For the last two decades, there are lots of studies to understand the pathophysiology of preeclampsia, and misfolded protein is a new concept for preeclapsia.[6] There are various biochemical and biophysical markers which can predict preeclampsia before the clinical symptoms appear. These markers are pregnancy-associated plasma protein A (PAPP-A), placental growth factor, and placental protein 13 and others.[7] [8] [9] An effective combine method for prediction of preeclampsia in first trimester is based on maternal history, mean arterial pressure (MAP), uterine artery pulsatility index, and biochemical markers. But still there is a need of simple, cost effective, and noninvasive method for early prediction.

It is seen in many new studies that misfolded proteins are found in various body fluids of preeclamptic women. These proteins can be found in the urine of preeclamptic women as early as 10 weeks of gestation[10] as reported by Buhimschi et al.

Buhimschi et al had developed a test based on these misfolded proteins which are secreted in urine of preeclamptic women.[11] [12] [13] Misfolded proteins bind to Congo red dye. This is known as urinary congophilia which is also used to diagnose Creutzfeldt–Jakob disease[14] as described by Halimi et al.

The mechanism of binding of Congo red to amyloids is not clear. A study by Frid et al suggested that Congo red has affinity to bind proteins which are rich in β sheets.[15] Rood et al[16] also suggested that Congo red dot paper test is a simple, noninvasive test for diagnosis and prediction of preeclampsia.


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Materials and Methods

This study was conducted at the Department of Obstetrics and Gynaecology in collaboration with the Department of Biochemistry of Banaras Hindu University. Ethical clearance was taken from the Institute Ethical Committee.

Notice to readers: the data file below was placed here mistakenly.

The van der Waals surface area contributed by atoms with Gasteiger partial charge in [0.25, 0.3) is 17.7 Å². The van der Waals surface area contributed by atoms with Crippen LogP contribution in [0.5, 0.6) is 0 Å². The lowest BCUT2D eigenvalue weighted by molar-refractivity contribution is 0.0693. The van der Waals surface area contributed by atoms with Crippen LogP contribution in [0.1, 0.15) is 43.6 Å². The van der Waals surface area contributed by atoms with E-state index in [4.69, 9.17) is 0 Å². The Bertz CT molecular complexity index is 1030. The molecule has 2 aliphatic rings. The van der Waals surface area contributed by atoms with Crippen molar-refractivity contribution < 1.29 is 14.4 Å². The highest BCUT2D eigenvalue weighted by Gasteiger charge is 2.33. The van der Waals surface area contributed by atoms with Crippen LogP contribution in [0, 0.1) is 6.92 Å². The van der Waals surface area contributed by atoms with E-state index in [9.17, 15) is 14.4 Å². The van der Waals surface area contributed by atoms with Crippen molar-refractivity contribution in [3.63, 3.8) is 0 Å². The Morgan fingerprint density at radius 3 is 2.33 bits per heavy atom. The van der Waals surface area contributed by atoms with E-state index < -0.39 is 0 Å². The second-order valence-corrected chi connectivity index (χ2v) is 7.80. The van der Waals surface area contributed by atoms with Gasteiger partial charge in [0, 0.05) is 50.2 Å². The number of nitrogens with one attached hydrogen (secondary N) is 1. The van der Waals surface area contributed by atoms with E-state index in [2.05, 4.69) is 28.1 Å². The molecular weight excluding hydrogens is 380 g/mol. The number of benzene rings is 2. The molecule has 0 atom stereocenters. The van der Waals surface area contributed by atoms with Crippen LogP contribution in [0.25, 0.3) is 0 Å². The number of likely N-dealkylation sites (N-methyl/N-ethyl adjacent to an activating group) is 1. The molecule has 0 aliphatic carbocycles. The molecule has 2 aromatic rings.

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Inclusion Criteria

Patients were included with gestational age between 14 and 18 weeks. Sample size was 250.


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Procedure

Early morning urine sample was collected from pregnant women attending the Gynaecological Outpatient Department.

The sample was transported to the biochemistry laboratory. Congo red was freshly prepared by taking 5 mg of dry Congo red dye and mixing it with 10 ml of distilled water. So, it became 0.5 mg/mL. It was thoroughly mixed by shaker.

Nitrocellulose membrane was taken and of size 6 cm × 4 cm. Urine sample was taken with pipette and 10 µL was put on nitrocellulose membrane. It was dried and then staining was done with Congo red dye and incubated for 1 hour. Then to remove extra dye, it was washed with methanol (50, 70, and 90%).

The value of Congo red retention after wash with methanol is used as a diagnostic indicator. Interpretation was done by visual examination of nitrocellulose paper. Then depending on concentration, they are divided into congophilia positive or negative. Data were recorded in an excel sheet. Statistical analysis was done using the SPSS software, version 20.

Follow-up of these patient was done till delivery. Patients who had past positive history of preeclampsia were not given low-dose aspirin. Those patients who developed preeclampsia later in pregnancy were noted. Then data were correlated with the first time urinary congophilia–tested patients.

We recorded the number of patients with congophilia positive at the time of recruitment who developed preeclampsia and also the percentage of congophilia-positive patients who did not develop preeclampsia.


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Results

The observations made from this study are listed in this section. A total of 250 pregnant cases of urinary congophilia were tested and among these, 30 cases developed preeclampsia later, during follow-up.